The Chancellor’s Autumn Budget 2017

The Rt Hon Philip Hammond MP

Following a turbulent few months across The Palace of Westminster, with a call for more spending and a more aggressive approach to growing the economy, the Chancellor’s budget was largely seen as a business as usual approach, albeit within the ever-present shadow of Brexit.

So now that Philip Hammond has had his day in Parliament, let’s see what kind of impact it’s going to have on yours.

Well firstly, there were no significant announcements regarding tax or pension changes. Nor was there anything that set the markets alight, or sent them into free-fall. In fact this market apathy was manifested in the non-movement of the FTSE 100, Benchmark 10 year Government bond or guilt and with the pound largely static during the Chancellors hour-long delivery.

What the Budget might mean for you

INCOME TAX

Your personal income tax allowance is set to rise to £11,850 for the fiscal year 2018-19 throughout the UK apart from Scotland. As Scotland will set its own personal tax threshold, should it choose to, in the Scottish budget due on 14 December.

The higher rate of income tax in the UK will rise to £46,350 for the fiscal year of 2018-19. Again with the exception of Scotland, who may address this in their impending budget.

STAMP DUTY

First time buys will not have to pay Stamp Duty on properties up to a value of £300,000, which would also see those buying properties up to £500,000 paying no stamp duty on the first £300,000. A move that should benefit 95% of first time buyers

PENSIONS

The pensions lifetime allowance will rise in line with the consumer price index to £1.03Million. One highlight for pensions is that there will be no changes in the pensions funding limits, with the annual allowance remaining at £40,000 and not tapered until adjusted income exceeds £150,000.

ISA’s

The Junior ISA limit is set to rise to £4,260. Whilst the overall ISA limit will stay at £20,000 of which £4,000 can be paid into a LISA (for those eligible).

CAPITAL GAINS TAX

There will be a £400 increase in the capital gains tax allowance, seeing the threshold rise to £11,700.

INHERITANCE TAX

The nil band rate for inheritance tax will remain at £325,000 until April 2021, with the residence nil rate band increasing from £100,000 to £125,000. Which means that, in the future, couples can leave assets up to £900,000 to future generations free of inheritance tax liability.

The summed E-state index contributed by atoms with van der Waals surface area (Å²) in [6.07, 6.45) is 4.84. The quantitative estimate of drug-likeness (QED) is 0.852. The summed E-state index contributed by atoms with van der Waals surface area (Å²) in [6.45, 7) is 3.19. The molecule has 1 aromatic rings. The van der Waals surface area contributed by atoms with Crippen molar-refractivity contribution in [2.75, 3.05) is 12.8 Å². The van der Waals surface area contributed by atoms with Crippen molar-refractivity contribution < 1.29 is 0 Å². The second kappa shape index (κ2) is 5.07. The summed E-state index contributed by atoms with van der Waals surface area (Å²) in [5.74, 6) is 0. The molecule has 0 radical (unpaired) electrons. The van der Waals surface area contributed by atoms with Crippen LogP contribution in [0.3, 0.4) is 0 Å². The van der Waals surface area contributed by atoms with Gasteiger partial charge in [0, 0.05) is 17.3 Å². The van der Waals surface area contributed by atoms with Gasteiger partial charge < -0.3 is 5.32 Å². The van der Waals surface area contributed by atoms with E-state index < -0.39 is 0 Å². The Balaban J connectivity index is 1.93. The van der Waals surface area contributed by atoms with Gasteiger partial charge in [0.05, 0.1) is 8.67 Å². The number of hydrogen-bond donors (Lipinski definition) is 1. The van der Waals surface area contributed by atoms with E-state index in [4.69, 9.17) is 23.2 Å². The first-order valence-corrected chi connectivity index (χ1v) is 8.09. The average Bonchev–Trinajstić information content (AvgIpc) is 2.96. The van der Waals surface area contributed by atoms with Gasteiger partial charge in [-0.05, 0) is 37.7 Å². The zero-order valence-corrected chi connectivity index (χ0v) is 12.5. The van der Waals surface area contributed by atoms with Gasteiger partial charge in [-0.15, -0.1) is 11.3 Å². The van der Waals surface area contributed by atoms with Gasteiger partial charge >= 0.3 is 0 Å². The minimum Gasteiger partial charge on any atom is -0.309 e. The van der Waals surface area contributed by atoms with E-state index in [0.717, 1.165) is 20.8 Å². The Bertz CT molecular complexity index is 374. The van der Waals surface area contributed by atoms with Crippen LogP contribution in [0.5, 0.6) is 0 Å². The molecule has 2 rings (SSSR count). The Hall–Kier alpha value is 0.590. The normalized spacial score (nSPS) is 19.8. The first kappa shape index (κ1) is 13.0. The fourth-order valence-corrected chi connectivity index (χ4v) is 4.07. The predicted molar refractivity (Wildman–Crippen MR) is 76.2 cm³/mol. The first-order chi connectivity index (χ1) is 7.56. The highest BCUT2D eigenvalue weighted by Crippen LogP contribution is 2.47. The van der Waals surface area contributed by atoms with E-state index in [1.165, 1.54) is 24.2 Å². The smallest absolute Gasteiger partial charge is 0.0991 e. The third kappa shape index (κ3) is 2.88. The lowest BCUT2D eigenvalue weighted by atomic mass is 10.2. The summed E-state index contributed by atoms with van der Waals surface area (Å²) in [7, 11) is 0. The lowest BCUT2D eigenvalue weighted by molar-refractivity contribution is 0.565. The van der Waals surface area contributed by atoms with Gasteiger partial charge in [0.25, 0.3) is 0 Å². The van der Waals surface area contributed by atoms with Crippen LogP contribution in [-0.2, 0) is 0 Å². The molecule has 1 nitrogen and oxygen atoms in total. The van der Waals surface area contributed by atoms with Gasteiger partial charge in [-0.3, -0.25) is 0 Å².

TRUST

Although no specific details were announced, there is a planned consultation, to be published in 2018, which will consider the simplification and fairness of trust taxation.

STOCKS

The UK Stock Market was largely indifferent to the Chancellors speech. In fact, when he stood up to speak the FTSE100 was trading at 7,448 and when he sat down an hour later, it was largely unchanged.

The real movement in the market came about through the changes in Stamp Duty. With large house builders witnessing their shares drop between 1% and 3%. Possibly reflecting some disappointment in the detail of the chancellors £44 Billion Housing Package, along with the lack of an extension to the popular Help to Buy scheme, compounded with an investigation into the speed at which permitted land banks see the building of new homes taking place.

In true Stock Market traditions, where the tide goes out for one group, in it comes for another.
With the increase in the Stamp Duty it is widely believed that we will see a reinvigoration of the housing market, as well as the driving up of house prices. All this leads to higher profits for Estate Agents and, as a consequence of that, national chains saw an increase in the value of their share price.

CURRENCY MARKETS

The downgrade in the UK’s GDP growth forecast for the next three to four years, along with the rest of the budget, went through without any real reaction from the currency markets. With Sterling ending the budget in much the same place as it started against the Euro and Dollar.

2017 BUDGET SUMMARY

All in all, the Chancellor delivered a steady budget, without any radical changes to the landscape. As always, if you have any questions regarding a specific area of the budget, or your own personal circumstances, then please don’t hesitate to get in touch, where we will be happy to help you in any way.

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